Faculty Publications


Decision experience in hyperchoice: the role of numeracy and age differences

Document Type



Age, Choice overload, Consumer choice, Gamble choice, Hyperchoice, Numeracy

Journal/Book/Conference Title

Current Psychology


Due to new technologies, a profusion of products is released onto store shelves and the Internet, resulting in a special choice condition termed hyperchoice. Past research on whether hyperchoice deteriorates decision experience is mixed. The present study hypothesizes the experience in the scenario of hyperchoice may be moderated by individual characteristics, including numeracy and age differences. A total of 116 older adults and 112 younger adults were recruited from Amazon Mechanical Turk. Along with the Rasch-based numeracy scale, each participant completed a consumer and a gamble choice task. In both tasks, the number of options being presented to participants was manipulated to create a hyperchoice condition (sixteen options) and a simple-choice condition (four options). Dependent variables were post-choice difficulty and satisfaction. Multiple regressions were performed with SPSS 24.0 to test the hypothesis. As a result, hyperchoice was related to greater decision difficulty in both choice tasks. Moreover, there was an interaction between numeracy and hyperchoice in the gamble task. Specifically, whereas higher numerate participants’ experienced difficulty and satisfaction were relatively stable between the two choice conditions, lower numerate participants experienced more difficulty and dissatisfaction in the hyperchoice condition than in the simple-choice condition. Additionally, compared to younger adults, older adults reported greater decision difficulty and lower decision satisfaction, regardless of choice condition. The study supported the notion that the specific effect of hyperchoice was moderated by individual factors. The study implied merchants should adopt strategies to ease decision experience and advocated for numeracy education.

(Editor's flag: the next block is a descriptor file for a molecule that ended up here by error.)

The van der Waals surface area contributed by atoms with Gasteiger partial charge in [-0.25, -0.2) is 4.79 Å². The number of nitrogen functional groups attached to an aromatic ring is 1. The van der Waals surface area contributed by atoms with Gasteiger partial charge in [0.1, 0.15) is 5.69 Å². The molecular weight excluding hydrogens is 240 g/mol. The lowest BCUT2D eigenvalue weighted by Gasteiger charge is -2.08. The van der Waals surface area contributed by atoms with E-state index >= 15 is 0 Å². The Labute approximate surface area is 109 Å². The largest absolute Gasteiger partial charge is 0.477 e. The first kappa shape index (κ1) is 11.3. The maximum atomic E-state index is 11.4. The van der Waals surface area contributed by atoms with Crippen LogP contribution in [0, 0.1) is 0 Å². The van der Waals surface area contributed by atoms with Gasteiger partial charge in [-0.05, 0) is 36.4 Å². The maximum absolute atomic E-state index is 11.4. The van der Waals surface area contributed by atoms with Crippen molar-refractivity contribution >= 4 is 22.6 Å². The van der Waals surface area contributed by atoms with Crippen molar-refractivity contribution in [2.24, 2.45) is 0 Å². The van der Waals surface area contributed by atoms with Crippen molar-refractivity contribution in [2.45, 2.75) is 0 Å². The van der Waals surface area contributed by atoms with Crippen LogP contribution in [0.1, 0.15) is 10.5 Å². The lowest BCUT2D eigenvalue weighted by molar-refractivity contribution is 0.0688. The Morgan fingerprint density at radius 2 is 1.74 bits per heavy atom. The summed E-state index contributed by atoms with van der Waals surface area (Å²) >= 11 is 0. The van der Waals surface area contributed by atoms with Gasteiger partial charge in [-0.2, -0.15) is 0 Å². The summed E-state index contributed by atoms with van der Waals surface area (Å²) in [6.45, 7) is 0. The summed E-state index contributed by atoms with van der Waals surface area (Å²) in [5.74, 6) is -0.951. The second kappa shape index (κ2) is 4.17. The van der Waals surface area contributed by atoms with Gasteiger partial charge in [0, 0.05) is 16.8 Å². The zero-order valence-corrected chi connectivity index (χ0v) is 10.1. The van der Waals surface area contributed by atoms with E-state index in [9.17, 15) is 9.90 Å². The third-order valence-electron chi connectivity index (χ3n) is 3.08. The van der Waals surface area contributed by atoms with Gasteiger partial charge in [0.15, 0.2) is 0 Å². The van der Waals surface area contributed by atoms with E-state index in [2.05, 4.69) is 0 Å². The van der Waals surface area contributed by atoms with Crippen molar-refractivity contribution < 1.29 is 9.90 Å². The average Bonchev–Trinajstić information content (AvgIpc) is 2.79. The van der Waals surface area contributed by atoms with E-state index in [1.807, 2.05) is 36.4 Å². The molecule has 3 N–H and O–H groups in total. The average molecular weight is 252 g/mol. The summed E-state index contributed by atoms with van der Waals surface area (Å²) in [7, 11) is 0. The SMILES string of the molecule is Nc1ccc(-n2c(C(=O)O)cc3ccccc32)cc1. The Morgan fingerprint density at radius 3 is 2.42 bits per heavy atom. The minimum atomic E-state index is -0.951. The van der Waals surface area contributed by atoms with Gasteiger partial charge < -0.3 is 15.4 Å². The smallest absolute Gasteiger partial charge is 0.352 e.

Department of Psychology

Original Publication Date


DOI of published version



UNI ScholarWorks, Rod Library, University of Northern Iowa